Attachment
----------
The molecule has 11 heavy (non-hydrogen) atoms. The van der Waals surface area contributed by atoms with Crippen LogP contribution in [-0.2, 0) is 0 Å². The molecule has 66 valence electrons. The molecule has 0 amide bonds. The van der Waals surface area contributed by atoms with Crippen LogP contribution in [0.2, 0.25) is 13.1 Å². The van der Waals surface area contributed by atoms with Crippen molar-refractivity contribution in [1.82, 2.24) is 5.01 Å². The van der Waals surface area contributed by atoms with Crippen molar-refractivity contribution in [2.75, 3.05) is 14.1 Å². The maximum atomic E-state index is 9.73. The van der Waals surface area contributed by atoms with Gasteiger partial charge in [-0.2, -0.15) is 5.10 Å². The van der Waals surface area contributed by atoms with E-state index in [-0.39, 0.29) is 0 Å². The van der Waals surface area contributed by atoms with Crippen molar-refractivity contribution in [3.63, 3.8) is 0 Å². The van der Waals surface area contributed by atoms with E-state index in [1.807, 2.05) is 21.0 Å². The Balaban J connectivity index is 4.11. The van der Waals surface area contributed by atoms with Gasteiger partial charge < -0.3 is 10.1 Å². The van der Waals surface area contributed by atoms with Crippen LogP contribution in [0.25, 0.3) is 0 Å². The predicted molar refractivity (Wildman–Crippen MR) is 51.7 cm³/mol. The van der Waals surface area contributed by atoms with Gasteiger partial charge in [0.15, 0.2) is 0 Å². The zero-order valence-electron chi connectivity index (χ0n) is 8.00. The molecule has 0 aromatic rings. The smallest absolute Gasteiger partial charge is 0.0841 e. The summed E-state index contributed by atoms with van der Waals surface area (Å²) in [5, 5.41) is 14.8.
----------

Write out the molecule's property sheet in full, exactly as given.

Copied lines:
The molecule has 11 heavy (non-hydrogen) atoms. The van der Waals surface area contributed by atoms with Crippen LogP contribution in [-0.2, 0) is 0 Å². The molecule has 66 valence electrons. The molecule has 0 amide bonds. The van der Waals surface area contributed by atoms with Crippen LogP contribution in [0.2, 0.25) is 13.1 Å². The van der Waals surface area contributed by atoms with Crippen molar-refractivity contribution in [1.82, 2.24) is 5.01 Å². The van der Waals surface area contributed by atoms with Crippen molar-refractivity contribution in [2.75, 3.05) is 14.1 Å². The maximum atomic E-state index is 9.73. The van der Waals surface area contributed by atoms with Gasteiger partial charge in [-0.2, -0.15) is 5.10 Å². The van der Waals surface area contributed by atoms with E-state index in [-0.39, 0.29) is 0 Å². The van der Waals surface area contributed by atoms with Crippen molar-refractivity contribution in [3.63, 3.8) is 0 Å². The van der Waals surface area contributed by atoms with E-state index in [1.807, 2.05) is 21.0 Å². The Balaban J connectivity index is 4.11. The van der Waals surface area contributed by atoms with Gasteiger partial charge < -0.3 is 10.1 Å². The van der Waals surface area contributed by atoms with Crippen LogP contribution in [0.25, 0.3) is 0 Å². The predicted molar refractivity (Wildman–Crippen MR) is 51.7 cm³/mol. The van der Waals surface area contributed by atoms with Gasteiger partial charge in [0.15, 0.2) is 0 Å². The zero-order valence-electron chi connectivity index (χ0n) is 8.00. The molecule has 0 aromatic rings. The smallest absolute Gasteiger partial charge is 0.0841 e. The summed E-state index contributed by atoms with van der Waals surface area (Å²) in [5, 5.41) is 14.8.